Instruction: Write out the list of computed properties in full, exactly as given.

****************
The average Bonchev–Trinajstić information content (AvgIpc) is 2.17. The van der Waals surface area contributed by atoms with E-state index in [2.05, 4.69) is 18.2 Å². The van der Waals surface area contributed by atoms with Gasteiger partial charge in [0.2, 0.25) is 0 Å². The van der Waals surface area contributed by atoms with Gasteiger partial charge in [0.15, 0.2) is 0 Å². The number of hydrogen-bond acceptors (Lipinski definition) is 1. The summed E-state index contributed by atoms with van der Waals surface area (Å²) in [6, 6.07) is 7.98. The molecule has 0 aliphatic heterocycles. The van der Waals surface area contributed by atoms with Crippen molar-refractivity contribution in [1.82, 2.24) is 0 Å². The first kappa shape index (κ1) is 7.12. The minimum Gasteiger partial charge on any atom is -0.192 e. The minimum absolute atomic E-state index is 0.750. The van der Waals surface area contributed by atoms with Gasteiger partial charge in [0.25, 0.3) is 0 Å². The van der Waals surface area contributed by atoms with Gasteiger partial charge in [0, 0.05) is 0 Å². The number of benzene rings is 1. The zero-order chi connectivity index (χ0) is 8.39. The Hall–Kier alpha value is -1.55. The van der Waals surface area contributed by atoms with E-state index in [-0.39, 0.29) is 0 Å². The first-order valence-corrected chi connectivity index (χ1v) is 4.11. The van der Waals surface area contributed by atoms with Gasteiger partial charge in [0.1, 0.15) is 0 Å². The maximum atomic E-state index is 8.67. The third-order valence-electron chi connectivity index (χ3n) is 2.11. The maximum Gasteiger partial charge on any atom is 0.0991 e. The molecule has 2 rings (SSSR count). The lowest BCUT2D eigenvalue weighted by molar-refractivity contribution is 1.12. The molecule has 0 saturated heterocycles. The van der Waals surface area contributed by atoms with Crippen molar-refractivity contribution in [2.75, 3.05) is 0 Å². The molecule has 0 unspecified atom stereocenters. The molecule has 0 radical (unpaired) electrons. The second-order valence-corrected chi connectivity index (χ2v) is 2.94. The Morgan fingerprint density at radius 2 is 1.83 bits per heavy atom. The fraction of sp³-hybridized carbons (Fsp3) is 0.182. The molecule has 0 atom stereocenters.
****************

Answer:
The average Bonchev–Trinajstić information content (AvgIpc) is 2.17. The van der Waals surface area contributed by atoms with E-state index in [2.05, 4.69) is 18.2 Å². The van der Waals surface area contributed by atoms with Gasteiger partial charge in [0.2, 0.25) is 0 Å². The van der Waals surface area contributed by atoms with Gasteiger partial charge in [0.15, 0.2) is 0 Å². The number of hydrogen-bond acceptors (Lipinski definition) is 1. The summed E-state index contributed by atoms with van der Waals surface area (Å²) in [6, 6.07) is 7.98. The molecule has 0 aliphatic heterocycles. The van der Waals surface area contributed by atoms with Crippen molar-refractivity contribution in [1.82, 2.24) is 0 Å². The first kappa shape index (κ1) is 7.12. The minimum Gasteiger partial charge on any atom is -0.192 e. The minimum absolute atomic E-state index is 0.750. The van der Waals surface area contributed by atoms with Gasteiger partial charge in [0.25, 0.3) is 0 Å². The van der Waals surface area contributed by atoms with Gasteiger partial charge in [0, 0.05) is 0 Å². The number of benzene rings is 1. The zero-order chi connectivity index (χ0) is 8.39. The Hall–Kier alpha value is -1.55. The van der Waals surface area contributed by atoms with E-state index in [-0.39, 0.29) is 0 Å². The first-order valence-corrected chi connectivity index (χ1v) is 4.11. The van der Waals surface area contributed by atoms with Gasteiger partial charge in [0.1, 0.15) is 0 Å². The maximum atomic E-state index is 8.67. The third-order valence-electron chi connectivity index (χ3n) is 2.11. The maximum Gasteiger partial charge on any atom is 0.0991 e. The molecule has 2 rings (SSSR count). The lowest BCUT2D eigenvalue weighted by molar-refractivity contribution is 1.12. The molecule has 0 saturated heterocycles. The van der Waals surface area contributed by atoms with Crippen molar-refractivity contribution in [2.75, 3.05) is 0 Å². The molecule has 0 unspecified atom stereocenters. The molecule has 0 radical (unpaired) electrons. The second-order valence-corrected chi connectivity index (χ2v) is 2.94. The Morgan fingerprint density at radius 2 is 1.83 bits per heavy atom. The fraction of sp³-hybridized carbons (Fsp3) is 0.182. The molecule has 0 atom stereocenters.